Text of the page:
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I have a need to write data to file in one of my classes.

Obviously I will pass an interface into my class to decouple it.

I was thinking this interface will be used for testing and also in other projects.

This is my interface:

//This could be used by filesystem, webservice
public interface ILogger
{
   List<string> PreviousLogRecords {get;set;}
   void Log(string Data);
}

public interface IFileLogger : ILogger
{
  string FilePath;
  bool ValidFileName;
}

public class MyClassUnderTest
{
  public MyClassUnderTest(IFileLogger logger) {....}
}

[Test]
public void TestLogger()
{
   var mock = new Mock<IFileLogger>();
   mock.Setup(x => x.Log(Is.Any<string>).AddsDataToList()); //Is this possible??

   var myClass = new MyClassUnderTest(mock.Object);

   myClass.DoSomethingThatWillSplitThisAndLog3Times("1,2,3");

   Assert.AreEqual(3,mock.PreviousLogRecords.Count);

}

This won't work I don't believe as nothing is storing the items so is this possible using Moq and also what do you think of the design of the interface?

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4  
This isn't answering your question, but there are a number of logging frameworks that already exist. These options can do what you need without you having to implement everything. –  unholysampler Mar 21 '12 at 18:57
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1 Answer

up vote 0 down vote accepted

Well, I'm taking a bit of a stab at your first question here, since I'm not clear on what "AddsDataToList" means and your code wouldn't compile either way, but it appears what you're looking to do is use Moq's callback functionality. Something along the lines of:

mock.Setup(x => x.Log(Is.Any<string>()).Callback((string s) => mock.Object.PreviousLogRecords.Add(s));

As for the design of the logger (and apart from the appropriate comment that lots of loggers already exist), it seems reasonable enough, although I personally like to avoid exposing collections as properties. Reason being, the call syntax gets kind of Law-Of-Demeter-violation-ish.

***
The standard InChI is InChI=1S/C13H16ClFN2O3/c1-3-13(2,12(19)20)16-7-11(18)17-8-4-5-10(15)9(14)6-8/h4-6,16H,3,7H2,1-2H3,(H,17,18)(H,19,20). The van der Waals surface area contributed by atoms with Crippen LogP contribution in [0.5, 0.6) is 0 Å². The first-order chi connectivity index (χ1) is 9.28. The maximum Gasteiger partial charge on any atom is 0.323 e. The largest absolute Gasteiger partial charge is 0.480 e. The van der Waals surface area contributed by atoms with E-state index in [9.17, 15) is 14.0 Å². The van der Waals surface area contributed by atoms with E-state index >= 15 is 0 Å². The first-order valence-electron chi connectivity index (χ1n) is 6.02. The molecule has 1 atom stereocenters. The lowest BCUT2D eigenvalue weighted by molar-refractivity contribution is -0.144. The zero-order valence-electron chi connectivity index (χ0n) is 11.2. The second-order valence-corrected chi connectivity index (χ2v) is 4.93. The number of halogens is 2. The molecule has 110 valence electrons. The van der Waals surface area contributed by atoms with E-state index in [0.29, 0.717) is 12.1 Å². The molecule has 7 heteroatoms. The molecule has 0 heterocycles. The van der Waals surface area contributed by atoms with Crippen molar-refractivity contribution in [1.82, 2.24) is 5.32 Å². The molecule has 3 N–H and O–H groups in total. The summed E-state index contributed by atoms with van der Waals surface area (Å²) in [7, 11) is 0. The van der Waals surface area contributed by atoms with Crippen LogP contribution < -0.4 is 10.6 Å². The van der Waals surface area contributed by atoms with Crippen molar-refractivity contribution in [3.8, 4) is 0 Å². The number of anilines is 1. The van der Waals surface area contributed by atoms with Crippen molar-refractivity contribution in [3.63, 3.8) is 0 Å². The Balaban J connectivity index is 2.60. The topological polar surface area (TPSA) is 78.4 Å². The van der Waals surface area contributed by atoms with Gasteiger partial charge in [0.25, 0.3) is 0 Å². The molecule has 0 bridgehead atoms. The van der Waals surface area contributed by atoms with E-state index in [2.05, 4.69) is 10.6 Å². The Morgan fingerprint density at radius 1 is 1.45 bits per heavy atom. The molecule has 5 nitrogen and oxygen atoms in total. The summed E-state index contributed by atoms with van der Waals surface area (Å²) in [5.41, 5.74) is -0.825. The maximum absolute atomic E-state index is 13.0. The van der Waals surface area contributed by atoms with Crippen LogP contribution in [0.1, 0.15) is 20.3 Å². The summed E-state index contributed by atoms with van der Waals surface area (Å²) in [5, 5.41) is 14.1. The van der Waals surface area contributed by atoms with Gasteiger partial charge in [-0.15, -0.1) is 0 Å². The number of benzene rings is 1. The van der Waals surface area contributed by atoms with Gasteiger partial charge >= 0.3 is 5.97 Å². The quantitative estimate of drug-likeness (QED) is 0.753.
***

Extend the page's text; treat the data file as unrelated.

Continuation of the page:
logger.PreviousLogRecords.Count

or

if(logger.PreviousLogRecords[0].Equals("asdf"))

Anyway, on the first count, if you update your post a bit, I can probably comment more specifically on what you're trying to do with Moq.

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I think your Moq code is what I want. Not sure what you mean about Law of Demeter. I guess if I didnt expose a collection the interface could have a AddToList method but not sure how you'd assert that all data has been logged –  Jon Mar 21 '12 at 19:45
    
Law of Demeter is the principle of least knowledge, which can be simplified to say that you should only "talk" with your collaborators. When you have statements like a.b.c.DoX() those are Law of Demeter violations because you have to go picking through a bunch of objects you don't care about to get what you want. This makes code brittle and is best avoided. So, the idea is that as the logger, you should provide clients with what they want -- not with something they have to pick through to get what they want. –  Erik Dietrich Mar 21 '12 at 19:47
    
So you think exposing a ItemsRecordedCount property and n number of string properties to expose n number of previous logs would be nicer? –  Jon Mar 21 '12 at 19:58
    
Well, no, I certainly wouldn't expose n named properties. What I'm talking about here is really a case by case kind of judgment call. I was just suggesting it as something to be aware of. Personally, I'd probably just not bother caching old log messages. Failing that, I'd probably expose a method like GetPreviousLogMessages(int) that returned a collection of the last n log messages. This way, you as the logger control what I get. Your way, as a client of yours, I can call logger.PreviousLogRecords.Clear() and wipe yout your 'internal' cache. –  Erik Dietrich Mar 21 '12 at 20:08
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